The first sod for Goyt Mill was cut with due ceremony, on July 20th 1905, (see invitation) and building commenced straight away to the design of Stott and Company, a pre-eminent firm of architects specialising in Lancashire cotton mills. (see artists impression) It has the typical ‘chunky’ rectangular style of an Edwardian steam-powered cotton mill, six storeys high, built of reinforced concrete and clad in red engineering brick with yellow brick decoration. The internal structure of the mill consisted of ten rows of cast iron pillars, eight in a row, with flanged castings at the top supporting H section steel beams running lengthways. The pillars formed bays 20 feet by 15 feet and the rooms on each floor were 250 feet x 150 feet. Mills of this era could be much wider and bigger than earlier water-powered mills, because the introduction of effective gas lighting did away with the need to have all the machinery near the windows to make maximum use of natural daylight. In addition the steam engine delivered more power than a water wheel, enabling increased output and thus potentially more profit.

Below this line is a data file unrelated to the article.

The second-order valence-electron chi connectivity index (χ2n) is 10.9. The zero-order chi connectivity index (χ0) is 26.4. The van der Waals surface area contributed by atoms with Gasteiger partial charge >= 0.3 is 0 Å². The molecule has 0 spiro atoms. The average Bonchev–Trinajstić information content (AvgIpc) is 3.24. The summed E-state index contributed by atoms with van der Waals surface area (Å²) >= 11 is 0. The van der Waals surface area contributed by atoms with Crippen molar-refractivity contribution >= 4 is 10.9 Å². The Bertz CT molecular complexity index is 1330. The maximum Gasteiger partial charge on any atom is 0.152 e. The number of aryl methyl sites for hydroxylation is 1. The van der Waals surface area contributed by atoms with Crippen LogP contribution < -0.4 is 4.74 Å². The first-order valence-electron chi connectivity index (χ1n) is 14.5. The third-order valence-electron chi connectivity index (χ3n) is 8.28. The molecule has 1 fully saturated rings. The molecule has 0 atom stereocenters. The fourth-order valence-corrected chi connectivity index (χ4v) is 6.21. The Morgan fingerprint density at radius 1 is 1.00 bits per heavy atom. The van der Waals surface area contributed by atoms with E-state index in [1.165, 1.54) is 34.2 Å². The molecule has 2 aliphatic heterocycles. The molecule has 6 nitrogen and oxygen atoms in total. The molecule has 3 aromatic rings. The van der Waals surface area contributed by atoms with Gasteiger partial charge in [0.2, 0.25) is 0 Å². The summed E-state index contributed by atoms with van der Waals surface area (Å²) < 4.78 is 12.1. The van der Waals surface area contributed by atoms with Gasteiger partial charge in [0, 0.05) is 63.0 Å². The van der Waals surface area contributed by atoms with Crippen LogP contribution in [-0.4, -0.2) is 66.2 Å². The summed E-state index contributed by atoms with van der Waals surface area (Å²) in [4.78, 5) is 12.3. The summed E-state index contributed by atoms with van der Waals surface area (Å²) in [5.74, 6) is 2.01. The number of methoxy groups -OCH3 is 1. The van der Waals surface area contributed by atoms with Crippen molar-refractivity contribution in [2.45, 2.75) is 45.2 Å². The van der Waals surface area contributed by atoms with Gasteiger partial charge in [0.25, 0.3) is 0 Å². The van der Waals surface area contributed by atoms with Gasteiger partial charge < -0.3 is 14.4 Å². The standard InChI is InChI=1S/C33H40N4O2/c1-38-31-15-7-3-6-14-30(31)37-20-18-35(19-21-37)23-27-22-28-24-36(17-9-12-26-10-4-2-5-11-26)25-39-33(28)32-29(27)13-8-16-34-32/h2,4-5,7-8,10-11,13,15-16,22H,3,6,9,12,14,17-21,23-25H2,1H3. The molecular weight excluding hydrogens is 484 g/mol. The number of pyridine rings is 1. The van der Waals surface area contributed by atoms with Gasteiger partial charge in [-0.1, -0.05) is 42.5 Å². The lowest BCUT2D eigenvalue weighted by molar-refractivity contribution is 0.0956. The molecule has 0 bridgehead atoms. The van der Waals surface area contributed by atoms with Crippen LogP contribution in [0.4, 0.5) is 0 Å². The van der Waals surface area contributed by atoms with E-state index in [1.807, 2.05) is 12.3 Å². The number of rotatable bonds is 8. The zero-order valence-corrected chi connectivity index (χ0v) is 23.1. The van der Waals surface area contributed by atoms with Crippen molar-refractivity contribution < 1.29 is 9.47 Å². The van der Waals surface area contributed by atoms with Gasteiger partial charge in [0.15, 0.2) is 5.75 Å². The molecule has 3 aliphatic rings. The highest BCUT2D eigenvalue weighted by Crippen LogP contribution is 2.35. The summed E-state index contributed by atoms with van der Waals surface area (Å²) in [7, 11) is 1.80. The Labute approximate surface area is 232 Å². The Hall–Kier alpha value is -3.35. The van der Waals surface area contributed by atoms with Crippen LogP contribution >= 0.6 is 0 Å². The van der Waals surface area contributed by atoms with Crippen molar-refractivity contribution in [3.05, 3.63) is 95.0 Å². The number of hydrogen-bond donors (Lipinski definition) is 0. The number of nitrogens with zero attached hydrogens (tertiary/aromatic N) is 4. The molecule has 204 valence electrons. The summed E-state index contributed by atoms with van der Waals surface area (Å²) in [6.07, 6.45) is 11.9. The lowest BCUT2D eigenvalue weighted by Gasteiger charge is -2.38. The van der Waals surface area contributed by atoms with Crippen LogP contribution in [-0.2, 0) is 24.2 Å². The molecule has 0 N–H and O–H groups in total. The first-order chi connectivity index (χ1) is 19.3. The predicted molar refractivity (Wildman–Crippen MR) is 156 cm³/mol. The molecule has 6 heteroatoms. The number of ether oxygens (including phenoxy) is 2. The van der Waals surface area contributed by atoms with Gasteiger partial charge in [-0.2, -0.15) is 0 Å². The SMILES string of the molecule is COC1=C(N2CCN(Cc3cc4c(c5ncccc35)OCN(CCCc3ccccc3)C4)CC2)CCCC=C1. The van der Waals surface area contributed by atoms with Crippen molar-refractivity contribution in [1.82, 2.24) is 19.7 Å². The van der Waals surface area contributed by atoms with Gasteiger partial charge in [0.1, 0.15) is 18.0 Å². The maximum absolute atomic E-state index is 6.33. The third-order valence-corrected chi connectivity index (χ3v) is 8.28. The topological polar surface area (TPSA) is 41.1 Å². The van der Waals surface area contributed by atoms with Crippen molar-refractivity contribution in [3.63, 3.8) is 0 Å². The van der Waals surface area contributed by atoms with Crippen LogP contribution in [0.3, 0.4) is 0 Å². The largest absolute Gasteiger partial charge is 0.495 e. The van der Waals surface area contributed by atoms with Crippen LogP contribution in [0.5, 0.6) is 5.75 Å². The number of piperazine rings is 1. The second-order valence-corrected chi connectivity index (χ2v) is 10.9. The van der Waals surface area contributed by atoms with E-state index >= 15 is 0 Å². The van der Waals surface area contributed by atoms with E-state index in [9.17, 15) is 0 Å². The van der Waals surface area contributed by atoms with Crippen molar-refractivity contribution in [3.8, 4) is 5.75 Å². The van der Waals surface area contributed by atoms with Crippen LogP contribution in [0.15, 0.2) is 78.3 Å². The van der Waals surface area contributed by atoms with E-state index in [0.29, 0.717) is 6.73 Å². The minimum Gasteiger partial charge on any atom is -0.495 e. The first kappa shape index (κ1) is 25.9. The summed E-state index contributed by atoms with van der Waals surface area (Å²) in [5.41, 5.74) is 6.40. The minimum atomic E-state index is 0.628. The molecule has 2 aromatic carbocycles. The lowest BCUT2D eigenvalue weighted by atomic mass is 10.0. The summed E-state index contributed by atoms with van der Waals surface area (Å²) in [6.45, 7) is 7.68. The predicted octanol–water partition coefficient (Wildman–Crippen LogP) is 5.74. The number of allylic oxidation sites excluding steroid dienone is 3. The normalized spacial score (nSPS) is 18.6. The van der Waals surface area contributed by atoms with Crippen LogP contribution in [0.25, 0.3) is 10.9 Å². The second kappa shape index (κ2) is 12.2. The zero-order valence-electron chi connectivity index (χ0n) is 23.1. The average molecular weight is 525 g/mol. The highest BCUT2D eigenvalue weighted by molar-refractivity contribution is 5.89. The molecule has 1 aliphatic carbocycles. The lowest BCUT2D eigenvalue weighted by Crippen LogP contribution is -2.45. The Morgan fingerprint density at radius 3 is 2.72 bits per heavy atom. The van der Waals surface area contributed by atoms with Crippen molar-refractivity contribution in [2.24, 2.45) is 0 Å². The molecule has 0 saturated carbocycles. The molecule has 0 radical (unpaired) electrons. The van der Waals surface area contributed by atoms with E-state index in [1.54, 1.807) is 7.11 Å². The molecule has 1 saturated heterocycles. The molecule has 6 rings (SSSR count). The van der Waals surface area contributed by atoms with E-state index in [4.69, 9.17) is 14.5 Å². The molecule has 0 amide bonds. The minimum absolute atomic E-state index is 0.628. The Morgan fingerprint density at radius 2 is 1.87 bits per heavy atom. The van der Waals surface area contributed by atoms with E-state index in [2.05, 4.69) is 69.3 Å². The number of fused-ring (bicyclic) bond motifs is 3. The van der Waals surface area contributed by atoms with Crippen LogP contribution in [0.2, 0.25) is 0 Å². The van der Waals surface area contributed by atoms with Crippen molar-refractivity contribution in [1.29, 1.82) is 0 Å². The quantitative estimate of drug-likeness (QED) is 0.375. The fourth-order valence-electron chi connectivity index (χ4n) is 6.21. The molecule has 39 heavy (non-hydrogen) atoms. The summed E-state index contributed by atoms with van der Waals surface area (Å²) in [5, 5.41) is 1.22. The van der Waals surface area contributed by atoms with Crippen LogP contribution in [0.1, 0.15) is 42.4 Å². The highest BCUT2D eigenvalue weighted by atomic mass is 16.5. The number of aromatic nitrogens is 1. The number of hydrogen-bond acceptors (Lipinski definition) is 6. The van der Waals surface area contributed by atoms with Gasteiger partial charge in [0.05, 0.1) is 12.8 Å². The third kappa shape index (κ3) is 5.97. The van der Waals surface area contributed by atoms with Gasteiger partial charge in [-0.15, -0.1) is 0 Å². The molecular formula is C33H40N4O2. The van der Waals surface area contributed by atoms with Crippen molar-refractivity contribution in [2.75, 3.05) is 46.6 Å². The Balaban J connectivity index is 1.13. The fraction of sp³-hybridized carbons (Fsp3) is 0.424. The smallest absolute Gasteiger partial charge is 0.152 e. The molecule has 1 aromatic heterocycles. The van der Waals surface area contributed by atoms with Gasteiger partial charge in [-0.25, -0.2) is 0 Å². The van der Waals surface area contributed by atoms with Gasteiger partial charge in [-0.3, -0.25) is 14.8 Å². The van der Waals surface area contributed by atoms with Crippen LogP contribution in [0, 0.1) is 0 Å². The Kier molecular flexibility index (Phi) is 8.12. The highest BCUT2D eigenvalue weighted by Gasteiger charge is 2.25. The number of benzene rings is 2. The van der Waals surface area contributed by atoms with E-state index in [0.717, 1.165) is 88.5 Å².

By the time that Goyt Mill became operational, many mills were equipped to both spin yarn and weave cloth, but this mill was set up only for spinning and the yarn was sent elsewhere for weaving. Trade adverts (see advert) tell us that they dealt with American, Egyptian and East African cotton plus a little high quality Russian cotton, and that ‘Goyt Yarns’ were in demand for weaving into all kinds of products by manufacturers from all over the country.Coal came from Staffordshire along the Macclesfield Canal, and both raw cotton and the finished spun yarn were also transported by canal. It took several years from building until operating at full capacity, but by then there were 480 cotton operatives and an office staff of 12.